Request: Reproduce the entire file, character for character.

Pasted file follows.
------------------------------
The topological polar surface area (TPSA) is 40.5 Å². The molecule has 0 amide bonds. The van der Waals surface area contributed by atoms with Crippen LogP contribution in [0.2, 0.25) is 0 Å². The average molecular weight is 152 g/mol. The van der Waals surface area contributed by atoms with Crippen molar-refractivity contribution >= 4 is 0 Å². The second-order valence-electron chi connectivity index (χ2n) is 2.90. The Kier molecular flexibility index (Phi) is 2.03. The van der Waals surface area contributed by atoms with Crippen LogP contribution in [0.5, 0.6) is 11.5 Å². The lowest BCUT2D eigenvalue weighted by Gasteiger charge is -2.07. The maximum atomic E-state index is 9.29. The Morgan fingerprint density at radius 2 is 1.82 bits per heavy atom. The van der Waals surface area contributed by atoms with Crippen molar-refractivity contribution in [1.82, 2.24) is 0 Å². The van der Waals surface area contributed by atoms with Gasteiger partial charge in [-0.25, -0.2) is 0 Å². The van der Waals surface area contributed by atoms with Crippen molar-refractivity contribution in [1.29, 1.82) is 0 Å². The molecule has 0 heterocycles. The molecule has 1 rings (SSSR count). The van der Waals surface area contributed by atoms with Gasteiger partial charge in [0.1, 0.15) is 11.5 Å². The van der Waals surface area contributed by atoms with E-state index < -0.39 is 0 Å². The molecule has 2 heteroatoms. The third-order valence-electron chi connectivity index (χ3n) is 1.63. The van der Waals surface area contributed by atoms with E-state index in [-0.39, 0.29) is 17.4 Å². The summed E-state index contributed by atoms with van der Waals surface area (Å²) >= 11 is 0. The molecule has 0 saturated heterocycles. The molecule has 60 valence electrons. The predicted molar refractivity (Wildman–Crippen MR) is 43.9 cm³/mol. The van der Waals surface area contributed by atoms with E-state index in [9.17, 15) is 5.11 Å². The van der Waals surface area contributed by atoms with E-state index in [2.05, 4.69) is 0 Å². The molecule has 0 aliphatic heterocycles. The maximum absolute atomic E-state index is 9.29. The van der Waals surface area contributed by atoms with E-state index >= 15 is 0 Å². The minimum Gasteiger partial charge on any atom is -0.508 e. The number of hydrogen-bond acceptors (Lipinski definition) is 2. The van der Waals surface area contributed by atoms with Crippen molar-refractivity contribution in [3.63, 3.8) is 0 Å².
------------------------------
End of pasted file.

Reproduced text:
The topological polar surface area (TPSA) is 40.5 Å². The molecule has 0 amide bonds. The van der Waals surface area contributed by atoms with Crippen LogP contribution in [0.2, 0.25) is 0 Å². The average molecular weight is 152 g/mol. The van der Waals surface area contributed by atoms with Crippen molar-refractivity contribution >= 4 is 0 Å². The second-order valence-electron chi connectivity index (χ2n) is 2.90. The Kier molecular flexibility index (Phi) is 2.03. The van der Waals surface area contributed by atoms with Crippen LogP contribution in [0.5, 0.6) is 11.5 Å². The lowest BCUT2D eigenvalue weighted by Gasteiger charge is -2.07. The maximum atomic E-state index is 9.29. The Morgan fingerprint density at radius 2 is 1.82 bits per heavy atom. The van der Waals surface area contributed by atoms with Crippen molar-refractivity contribution in [1.82, 2.24) is 0 Å². The van der Waals surface area contributed by atoms with Gasteiger partial charge in [-0.25, -0.2) is 0 Å². The van der Waals surface area contributed by atoms with Crippen molar-refractivity contribution in [1.29, 1.82) is 0 Å². The molecule has 0 heterocycles. The molecule has 1 rings (SSSR count). The van der Waals surface area contributed by atoms with Gasteiger partial charge in [0.1, 0.15) is 11.5 Å². The van der Waals surface area contributed by atoms with E-state index < -0.39 is 0 Å². The molecule has 2 heteroatoms. The third-order valence-electron chi connectivity index (χ3n) is 1.63. The van der Waals surface area contributed by atoms with E-state index in [-0.39, 0.29) is 17.4 Å². The summed E-state index contributed by atoms with van der Waals surface area (Å²) >= 11 is 0. The molecule has 0 saturated heterocycles. The molecule has 60 valence electrons. The predicted molar refractivity (Wildman–Crippen MR) is 43.9 cm³/mol. The van der Waals surface area contributed by atoms with E-state index in [9.17, 15) is 5.11 Å². The van der Waals surface area contributed by atoms with E-state index in [2.05, 4.69) is 0 Å². The molecule has 0 aliphatic heterocycles. The maximum absolute atomic E-state index is 9.29. The van der Waals surface area contributed by atoms with E-state index >= 15 is 0 Å². The minimum Gasteiger partial charge on any atom is -0.508 e. The number of hydrogen-bond acceptors (Lipinski definition) is 2. The van der Waals surface area contributed by atoms with Crippen molar-refractivity contribution in [3.63, 3.8) is 0 Å².